The Physician of the Lourdes Office of Medical Observations in France — famed for its scrupulous investigations of alleged miracles — has issued a ringing endorsement on the legitimacy and spiritual value to Catholics of so-called near-death experiences — in which clinically dead patients “return” to describe the hereafter.
The expert, Dr. Patrick Theillier — in a book carrying the strong backing of his bishop, Most Reverend Marc Aillet, prelate for Bayonne-Lescar-Oloron in France — says despite certain back-to-life accounts that may be “of the nebulous New Age,” most provide invaluable lessons on what matters in life — and the afterlife.
“I noted many similarities between these near-death experiences and extraordinary phenomena such as miraculous healings, Marian apparitions, or events noted among mystics,” writes Dr. Theiller in a just-released book, New-Death Experiences Examined.
“No one is obligated to believe in them,” he adds. “They [along with other miracles, like those at Lourdes] are signs that are freely given to us, and signs are free for the taking.”
Notes Bishop Aillet, who wrote the introduction for the book, “These near-death experiences, which have been scrutinized by science and by the faith, can in fact open our peers’ intelligence and hearts to the existence of life after death and, in the same way, make them available to the annunciation of Christ’s death and resurrection.”
Coming from Lourdes, where a premium is placed on quality research, it is the strongest Catholic endorsement of such experiences in recent times — times that have seen attempts by modernists and hard-edged theologians to elbow aside the supernatural.
The need to recognize the miraculous, says Dr. Theiller, “is especially true in light of an often too radical rationalism stemming from the still very scientific domain of classical science, as well as from a religious domain that is either too conservative (unable to separate itself from its own representations) or too progressive (tempted to close itself off from the scientifically correct ideas of the world).”
“Yet, if they exist, why ignore them or even negate them,” continues the prominent Catholic physician, in apparent response to medical professionals who ignore afterlife claims from revived patients and those in the Church who have lumped all such accounts into a “New Age” category. He argues that “hyper-rationalism” has disqualified phenomena that can deeply enrich Catholic faith, pointing to one study by a researcher named Kenneth Ring that estimated eight million such experiences in the United States alone — or about thirty percent of those who have nearly died. That, he notes, would mean about 1.4 million in France.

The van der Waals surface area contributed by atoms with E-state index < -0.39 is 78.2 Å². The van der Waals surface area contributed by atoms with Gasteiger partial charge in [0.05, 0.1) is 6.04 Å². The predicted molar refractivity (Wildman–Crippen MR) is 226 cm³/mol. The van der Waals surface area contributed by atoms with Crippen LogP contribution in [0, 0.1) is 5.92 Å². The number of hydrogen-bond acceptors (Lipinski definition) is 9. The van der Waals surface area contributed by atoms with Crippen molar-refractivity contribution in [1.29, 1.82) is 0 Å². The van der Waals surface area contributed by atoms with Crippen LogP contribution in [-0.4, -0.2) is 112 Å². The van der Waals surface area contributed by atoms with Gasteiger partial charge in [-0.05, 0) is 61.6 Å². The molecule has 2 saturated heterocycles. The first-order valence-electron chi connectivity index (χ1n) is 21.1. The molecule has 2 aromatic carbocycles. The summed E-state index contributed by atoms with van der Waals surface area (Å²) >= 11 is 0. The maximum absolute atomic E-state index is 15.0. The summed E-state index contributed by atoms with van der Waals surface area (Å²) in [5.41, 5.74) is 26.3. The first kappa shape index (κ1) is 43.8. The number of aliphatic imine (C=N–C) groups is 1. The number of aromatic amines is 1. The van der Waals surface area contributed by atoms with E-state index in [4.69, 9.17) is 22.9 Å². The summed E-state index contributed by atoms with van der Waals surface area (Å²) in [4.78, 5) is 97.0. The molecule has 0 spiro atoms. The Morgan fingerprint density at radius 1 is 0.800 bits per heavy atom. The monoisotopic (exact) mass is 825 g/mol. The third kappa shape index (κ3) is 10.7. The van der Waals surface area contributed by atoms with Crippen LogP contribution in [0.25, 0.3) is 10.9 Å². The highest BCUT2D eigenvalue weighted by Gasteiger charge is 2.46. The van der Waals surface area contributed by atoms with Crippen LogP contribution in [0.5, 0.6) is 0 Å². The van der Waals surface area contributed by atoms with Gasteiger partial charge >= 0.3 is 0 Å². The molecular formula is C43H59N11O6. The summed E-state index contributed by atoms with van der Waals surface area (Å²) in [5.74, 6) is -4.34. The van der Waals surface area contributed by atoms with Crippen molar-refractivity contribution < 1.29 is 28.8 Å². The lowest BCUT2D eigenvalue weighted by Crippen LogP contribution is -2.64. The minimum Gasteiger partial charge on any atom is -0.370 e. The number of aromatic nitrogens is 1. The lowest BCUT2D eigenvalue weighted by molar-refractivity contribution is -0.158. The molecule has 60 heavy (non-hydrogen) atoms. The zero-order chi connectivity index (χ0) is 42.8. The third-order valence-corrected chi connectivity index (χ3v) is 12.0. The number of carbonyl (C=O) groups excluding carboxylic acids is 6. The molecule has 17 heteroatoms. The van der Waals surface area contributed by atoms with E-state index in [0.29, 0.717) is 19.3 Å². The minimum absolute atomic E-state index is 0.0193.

In one case, writes Dr. Theiller, a man named Michael Durant who suffered perforated organs and infections ravaging his body — and was pronounced dead after a cardiac arrest during surgery — revived in unexplained fashion as his nephew, a Dominican, was praying precisely for his recovery at the baths in Lourdes.
“At some point, a door opened with a great light in front of me,” he quotes Durant as recounting. “It was not a tunnel for me. I was alone, in a clear, calm, relaxing, indescribable state. I had a sense I was headed for something formidable, marvelous. Everything was beautiful, everything was serene. It’s inexplicable how good it felt! I lived through perfect grace. I needed to proclaim that there is something afterward; life cannot be seen from the same angle. It seems I have experienced it this way, perhaps so I could witness to others.”
While much of the book is consumed by intellectual arguments in favor of “NDEs,” as they are known, and a review of other researchers such as Dr. Raymond Moody, Dr. Ring, and Dr. Elisabeth Kübler-Ross, the book includes an astonishing, previously unreported experience that involved the great mystic, Padre Pio.
Dr. Theiller points out that such stories have been recorded by Church officials at least since Pope Gregory the Great in the Sixth Century — a saint who personally logged descriptions of Heaven and hell from those who had nearly died — as well as Saint Bede the Venerable in the eighth century.
“Of course, caution is advised, as it is for other surprising facts such as apparitions and mystical phenomena,” writes the physician. “A Christian can absolutely leave it at that; the Credo summarizes his whole faith. [But] near-death experiences come as an additional offering.”
His bishop says the doctor has established “the credibility of the testimonials” and, comparing them to evidence like the Shroud of Turin, says afterlife renditions, like the collapsed shroud left in Jesus’ Tomb, “give meaning to this luminosity [of eternal existence] by almost invariably offering a light at the end of the tunnel.”
Adds Bishop Aillet, “In the face of the inexplicable, it is the greatness of reason to submit oneself to faith. Faith is not the attitude of one who capitulates to the inexplicable; it is the attitude of one who welcomes a higher revelation.”
In further defense of such accounts, Dr. Theiller quotes G. K. Chesterton: “Take away the supernatural, and what remains is the unnatural.”
[Next: A tremendous afterlife experience involving Saint Padre Pio]